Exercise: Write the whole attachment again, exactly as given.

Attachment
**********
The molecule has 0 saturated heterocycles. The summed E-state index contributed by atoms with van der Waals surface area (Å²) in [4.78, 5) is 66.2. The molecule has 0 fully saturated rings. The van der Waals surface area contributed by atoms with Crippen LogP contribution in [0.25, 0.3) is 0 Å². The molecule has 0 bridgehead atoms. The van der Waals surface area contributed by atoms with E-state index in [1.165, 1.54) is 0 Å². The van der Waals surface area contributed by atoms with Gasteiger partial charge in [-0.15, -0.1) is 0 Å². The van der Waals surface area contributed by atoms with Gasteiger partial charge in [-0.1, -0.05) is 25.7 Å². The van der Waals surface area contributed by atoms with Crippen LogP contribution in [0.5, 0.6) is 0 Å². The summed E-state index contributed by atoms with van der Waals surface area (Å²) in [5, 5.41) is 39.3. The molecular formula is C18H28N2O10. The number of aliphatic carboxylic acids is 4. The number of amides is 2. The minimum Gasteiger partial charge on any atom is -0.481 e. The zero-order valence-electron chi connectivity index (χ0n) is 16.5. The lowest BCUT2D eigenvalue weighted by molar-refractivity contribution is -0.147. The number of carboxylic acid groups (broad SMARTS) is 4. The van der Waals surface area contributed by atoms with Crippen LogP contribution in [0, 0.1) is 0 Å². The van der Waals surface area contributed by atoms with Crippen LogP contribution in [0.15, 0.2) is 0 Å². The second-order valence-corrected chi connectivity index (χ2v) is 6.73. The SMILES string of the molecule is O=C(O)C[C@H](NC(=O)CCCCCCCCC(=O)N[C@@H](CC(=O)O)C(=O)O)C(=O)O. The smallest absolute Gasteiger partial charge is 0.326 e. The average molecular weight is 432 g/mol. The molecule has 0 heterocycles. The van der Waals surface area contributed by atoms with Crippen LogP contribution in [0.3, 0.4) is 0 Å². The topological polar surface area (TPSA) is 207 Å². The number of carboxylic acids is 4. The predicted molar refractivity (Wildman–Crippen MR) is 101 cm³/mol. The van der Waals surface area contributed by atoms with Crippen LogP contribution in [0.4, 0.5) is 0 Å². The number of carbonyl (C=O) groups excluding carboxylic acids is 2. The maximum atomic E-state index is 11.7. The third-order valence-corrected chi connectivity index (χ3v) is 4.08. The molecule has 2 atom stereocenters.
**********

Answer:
The molecule has 0 saturated heterocycles. The summed E-state index contributed by atoms with van der Waals surface area (Å²) in [4.78, 5) is 66.2. The molecule has 0 fully saturated rings. The van der Waals surface area contributed by atoms with Crippen LogP contribution in [0.25, 0.3) is 0 Å². The molecule has 0 bridgehead atoms. The van der Waals surface area contributed by atoms with E-state index in [1.165, 1.54) is 0 Å². The van der Waals surface area contributed by atoms with Gasteiger partial charge in [-0.15, -0.1) is 0 Å². The van der Waals surface area contributed by atoms with Gasteiger partial charge in [-0.1, -0.05) is 25.7 Å². The van der Waals surface area contributed by atoms with Crippen LogP contribution in [0.5, 0.6) is 0 Å². The summed E-state index contributed by atoms with van der Waals surface area (Å²) in [5, 5.41) is 39.3. The molecular formula is C18H28N2O10. The number of aliphatic carboxylic acids is 4. The number of amides is 2. The minimum Gasteiger partial charge on any atom is -0.481 e. The zero-order valence-electron chi connectivity index (χ0n) is 16.5. The lowest BCUT2D eigenvalue weighted by molar-refractivity contribution is -0.147. The number of carboxylic acid groups (broad SMARTS) is 4. The van der Waals surface area contributed by atoms with Crippen LogP contribution in [0, 0.1) is 0 Å². The van der Waals surface area contributed by atoms with Crippen LogP contribution in [0.15, 0.2) is 0 Å². The second-order valence-corrected chi connectivity index (χ2v) is 6.73. The SMILES string of the molecule is O=C(O)C[C@H](NC(=O)CCCCCCCCC(=O)N[C@@H](CC(=O)O)C(=O)O)C(=O)O. The smallest absolute Gasteiger partial charge is 0.326 e. The average molecular weight is 432 g/mol. The molecule has 0 heterocycles. The van der Waals surface area contributed by atoms with Crippen LogP contribution in [0.3, 0.4) is 0 Å². The topological polar surface area (TPSA) is 207 Å². The number of carboxylic acids is 4. The predicted molar refractivity (Wildman–Crippen MR) is 101 cm³/mol. The van der Waals surface area contributed by atoms with Crippen LogP contribution in [0.4, 0.5) is 0 Å². The number of carbonyl (C=O) groups excluding carboxylic acids is 2. The maximum atomic E-state index is 11.7. The third-order valence-corrected chi connectivity index (χ3v) is 4.08. The molecule has 2 atom stereocenters.